Most hospital IT administrators are presently dealing with Implementation of Stage 2 of Meaningful Use as well as planning for conversion to ICD-10 coding. Among more advanced institutions, the topic of the day is development of a mobile strategy. The vast majority of physicians and nurses are using their smartphones for professional purposes, mostly for reference purposes. I will discuss what I see as the most useful ways in which mobile health tools can improve processes and care.
1. A BYOD policy. According to Wiki,” Bring your own device (BYOD)…is a term that is frequently used to describe the policy of permitting employees to bring personally owned mobile devices (laptops, tablets, and smart phones) to their place of work and use those devices to access privileged company information and applications.” A BYOD policy is one which addresses security and privacy issues. Dr. John Halamka has written eloquently on the subject and I agree with his advice to make it a technology-based issue not a policy-based one.
2. A hospital app formulary. These apps range from reference apps to those which will be recommended to patients (and even perhaps ones added which are recommended by patients). The apps would be deemed to come from reliable sources. Operations (pertaining to coding, billing, personnel and room availability scheduling, etc), and patient education apps should also be included. Staff input in choosing apps is important.
3. Mobile patient management tools. Technology is rapidly evolving to assist providers in the hospital. There are robots utilizing telehealth conveying real-time video and information from ICU patients to physicians at remote locations within or outside the hospital. Technologies such as Patient Touch allow nurses at the bedside to transmit and receive digital health information via mobile devices or smartphones.
4. Mobile EHR. Although there are more than a few EHRs that have mobile platforms, most physicians are not utilizing mobile EHRs. However, when surveyed, 90% of physicians would like to use mobile EHRs. Although not specific to mobile EHRs, a significant finding of a recent study by the Pennsylvania Patient Safety Authority interestingly found that “of the 3,099 EHR-related events analyzed by the Authority, 2,763 (89 percent) were reported as “event, no harm,” meaning an error occurred but there was no harm to the patient. Ten percent of the reports (320) were reported as “unsafe conditions,” which also did not result in a harmful event. Fifteen reports involved temporary harm to the patient due to the following: entering the wrong medication, ignoring a documented allergy, failure to enter lab tests and failure to document.” It was interesting that privacy and security were not the areas sited as causes of problems. Mobile EHRs though, certainly carry these issues and will bring security to higher visibility as concerns after adoption.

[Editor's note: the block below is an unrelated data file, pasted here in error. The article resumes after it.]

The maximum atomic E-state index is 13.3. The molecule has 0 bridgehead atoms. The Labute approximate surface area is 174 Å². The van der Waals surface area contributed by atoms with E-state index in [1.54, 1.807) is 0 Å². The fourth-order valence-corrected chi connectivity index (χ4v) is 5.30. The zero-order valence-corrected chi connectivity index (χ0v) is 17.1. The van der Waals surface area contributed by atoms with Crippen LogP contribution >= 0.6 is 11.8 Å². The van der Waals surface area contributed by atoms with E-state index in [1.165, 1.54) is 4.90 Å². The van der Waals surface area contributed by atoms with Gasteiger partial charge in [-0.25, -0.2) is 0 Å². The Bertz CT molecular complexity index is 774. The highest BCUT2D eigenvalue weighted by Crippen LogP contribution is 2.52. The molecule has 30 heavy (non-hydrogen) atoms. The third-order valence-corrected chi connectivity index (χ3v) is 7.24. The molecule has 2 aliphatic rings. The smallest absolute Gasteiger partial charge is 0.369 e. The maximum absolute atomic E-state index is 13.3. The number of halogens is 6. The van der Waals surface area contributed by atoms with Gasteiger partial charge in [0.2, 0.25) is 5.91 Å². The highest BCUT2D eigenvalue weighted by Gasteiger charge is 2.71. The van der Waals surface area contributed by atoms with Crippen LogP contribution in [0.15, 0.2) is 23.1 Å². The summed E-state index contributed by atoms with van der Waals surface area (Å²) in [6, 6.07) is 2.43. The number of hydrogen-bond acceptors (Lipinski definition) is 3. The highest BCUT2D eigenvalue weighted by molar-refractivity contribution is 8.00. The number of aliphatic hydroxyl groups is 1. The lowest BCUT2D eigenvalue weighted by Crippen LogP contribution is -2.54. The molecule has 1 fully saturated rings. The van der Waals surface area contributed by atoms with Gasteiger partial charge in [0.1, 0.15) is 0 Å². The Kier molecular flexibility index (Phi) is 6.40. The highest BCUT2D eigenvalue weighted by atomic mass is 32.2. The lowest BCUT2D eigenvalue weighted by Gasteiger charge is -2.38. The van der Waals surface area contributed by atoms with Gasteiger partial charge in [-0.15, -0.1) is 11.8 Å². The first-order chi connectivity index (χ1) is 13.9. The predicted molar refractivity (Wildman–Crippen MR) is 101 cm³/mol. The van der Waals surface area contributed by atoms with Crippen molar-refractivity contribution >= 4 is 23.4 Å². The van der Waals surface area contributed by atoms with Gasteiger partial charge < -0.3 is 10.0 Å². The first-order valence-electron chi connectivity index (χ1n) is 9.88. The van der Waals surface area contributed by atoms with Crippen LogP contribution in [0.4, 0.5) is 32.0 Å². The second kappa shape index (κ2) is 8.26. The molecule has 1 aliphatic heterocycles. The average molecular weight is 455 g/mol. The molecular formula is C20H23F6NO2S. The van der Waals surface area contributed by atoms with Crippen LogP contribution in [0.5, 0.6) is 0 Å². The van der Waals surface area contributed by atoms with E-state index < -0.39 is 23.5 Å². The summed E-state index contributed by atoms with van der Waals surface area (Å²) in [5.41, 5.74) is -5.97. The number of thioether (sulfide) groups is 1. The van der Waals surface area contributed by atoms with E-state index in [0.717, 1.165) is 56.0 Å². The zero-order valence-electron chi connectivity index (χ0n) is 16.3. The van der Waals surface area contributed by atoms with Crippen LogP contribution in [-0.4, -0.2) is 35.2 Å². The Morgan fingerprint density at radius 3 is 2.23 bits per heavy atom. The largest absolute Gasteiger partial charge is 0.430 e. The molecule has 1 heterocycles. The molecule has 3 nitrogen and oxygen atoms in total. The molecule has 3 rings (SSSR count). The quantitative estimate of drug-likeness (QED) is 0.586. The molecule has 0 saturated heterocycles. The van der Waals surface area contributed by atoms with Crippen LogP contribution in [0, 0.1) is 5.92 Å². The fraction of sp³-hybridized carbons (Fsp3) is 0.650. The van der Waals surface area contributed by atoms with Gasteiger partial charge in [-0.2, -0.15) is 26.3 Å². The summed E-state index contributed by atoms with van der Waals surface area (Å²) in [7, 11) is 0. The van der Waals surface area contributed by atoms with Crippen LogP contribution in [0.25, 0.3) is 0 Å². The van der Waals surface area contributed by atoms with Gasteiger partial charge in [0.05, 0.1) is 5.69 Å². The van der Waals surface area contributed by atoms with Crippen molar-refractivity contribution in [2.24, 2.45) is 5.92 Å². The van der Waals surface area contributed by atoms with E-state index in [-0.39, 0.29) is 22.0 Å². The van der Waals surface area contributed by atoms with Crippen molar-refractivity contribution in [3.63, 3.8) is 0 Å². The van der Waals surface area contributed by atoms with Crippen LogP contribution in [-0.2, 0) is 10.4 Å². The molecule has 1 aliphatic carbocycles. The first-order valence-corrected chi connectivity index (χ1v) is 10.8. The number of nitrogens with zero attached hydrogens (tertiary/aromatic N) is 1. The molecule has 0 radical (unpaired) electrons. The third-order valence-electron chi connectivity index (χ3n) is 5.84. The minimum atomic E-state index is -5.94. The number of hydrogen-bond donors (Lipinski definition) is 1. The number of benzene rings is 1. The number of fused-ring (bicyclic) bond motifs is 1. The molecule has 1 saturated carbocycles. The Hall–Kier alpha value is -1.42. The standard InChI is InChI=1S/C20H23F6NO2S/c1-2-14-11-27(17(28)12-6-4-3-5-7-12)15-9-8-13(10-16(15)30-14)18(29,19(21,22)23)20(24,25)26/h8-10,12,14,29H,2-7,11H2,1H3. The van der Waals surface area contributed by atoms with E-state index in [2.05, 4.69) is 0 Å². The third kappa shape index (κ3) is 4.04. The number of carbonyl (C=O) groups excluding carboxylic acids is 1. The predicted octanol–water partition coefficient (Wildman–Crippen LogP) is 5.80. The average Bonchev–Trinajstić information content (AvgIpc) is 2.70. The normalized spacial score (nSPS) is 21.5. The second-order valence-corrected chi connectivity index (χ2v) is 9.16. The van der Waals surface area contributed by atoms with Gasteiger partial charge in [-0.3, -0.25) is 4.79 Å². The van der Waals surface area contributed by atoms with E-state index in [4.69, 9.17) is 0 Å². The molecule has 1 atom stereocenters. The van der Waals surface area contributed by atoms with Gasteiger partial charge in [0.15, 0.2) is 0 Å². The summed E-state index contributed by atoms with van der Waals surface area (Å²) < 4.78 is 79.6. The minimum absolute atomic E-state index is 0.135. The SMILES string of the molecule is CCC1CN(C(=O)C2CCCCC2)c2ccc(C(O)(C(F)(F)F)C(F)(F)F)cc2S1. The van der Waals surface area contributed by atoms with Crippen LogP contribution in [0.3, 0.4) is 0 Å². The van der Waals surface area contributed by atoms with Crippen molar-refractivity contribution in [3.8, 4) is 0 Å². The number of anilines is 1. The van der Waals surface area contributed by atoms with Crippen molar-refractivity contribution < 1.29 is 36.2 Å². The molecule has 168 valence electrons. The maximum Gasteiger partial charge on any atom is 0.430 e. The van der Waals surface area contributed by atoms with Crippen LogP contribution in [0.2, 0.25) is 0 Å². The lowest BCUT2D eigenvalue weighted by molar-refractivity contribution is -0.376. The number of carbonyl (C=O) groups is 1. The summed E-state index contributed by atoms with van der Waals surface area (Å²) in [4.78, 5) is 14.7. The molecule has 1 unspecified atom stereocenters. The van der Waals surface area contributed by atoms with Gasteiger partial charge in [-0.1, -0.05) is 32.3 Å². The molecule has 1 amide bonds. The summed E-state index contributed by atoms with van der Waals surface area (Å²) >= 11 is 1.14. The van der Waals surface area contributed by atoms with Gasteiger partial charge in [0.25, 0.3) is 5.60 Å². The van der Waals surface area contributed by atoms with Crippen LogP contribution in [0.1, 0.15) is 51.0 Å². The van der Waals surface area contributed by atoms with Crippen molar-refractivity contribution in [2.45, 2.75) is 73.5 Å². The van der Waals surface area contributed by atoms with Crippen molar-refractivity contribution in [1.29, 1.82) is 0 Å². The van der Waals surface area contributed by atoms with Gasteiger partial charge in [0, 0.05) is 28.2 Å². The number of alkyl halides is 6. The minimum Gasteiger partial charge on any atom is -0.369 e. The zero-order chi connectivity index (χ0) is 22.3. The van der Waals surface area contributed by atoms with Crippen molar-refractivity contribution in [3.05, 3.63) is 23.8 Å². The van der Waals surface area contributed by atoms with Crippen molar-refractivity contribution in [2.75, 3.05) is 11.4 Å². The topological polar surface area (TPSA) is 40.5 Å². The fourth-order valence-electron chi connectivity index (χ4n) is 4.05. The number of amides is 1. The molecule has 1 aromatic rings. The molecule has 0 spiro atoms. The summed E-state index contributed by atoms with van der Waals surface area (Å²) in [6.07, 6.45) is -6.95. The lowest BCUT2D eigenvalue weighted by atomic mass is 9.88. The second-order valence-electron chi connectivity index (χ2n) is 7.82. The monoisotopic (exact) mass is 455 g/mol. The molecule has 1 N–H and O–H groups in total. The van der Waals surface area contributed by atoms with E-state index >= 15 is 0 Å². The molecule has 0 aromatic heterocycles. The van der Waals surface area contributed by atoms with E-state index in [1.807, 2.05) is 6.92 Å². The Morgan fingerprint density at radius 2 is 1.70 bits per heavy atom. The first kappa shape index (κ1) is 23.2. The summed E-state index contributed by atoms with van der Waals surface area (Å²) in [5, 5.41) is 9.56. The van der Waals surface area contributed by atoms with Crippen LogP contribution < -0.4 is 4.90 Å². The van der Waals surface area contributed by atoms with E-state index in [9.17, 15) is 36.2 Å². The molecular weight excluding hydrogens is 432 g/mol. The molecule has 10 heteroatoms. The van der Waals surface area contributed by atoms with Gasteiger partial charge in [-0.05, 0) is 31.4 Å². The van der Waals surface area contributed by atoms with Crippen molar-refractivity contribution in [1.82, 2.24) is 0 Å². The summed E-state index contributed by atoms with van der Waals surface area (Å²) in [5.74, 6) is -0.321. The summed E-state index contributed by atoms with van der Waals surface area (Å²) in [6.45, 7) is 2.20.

5. Secure messaging. As part of Stage 2 of Meaningful Use, there needs to be secure messaging with patients. In addition, secure and HIPAA compliant messaging among providers and others in the hospital is warranted.
Hospitals present unique workplace issues and deserve special considerations regarding mobile technologies. IT personnel need to develop mobile strategies today.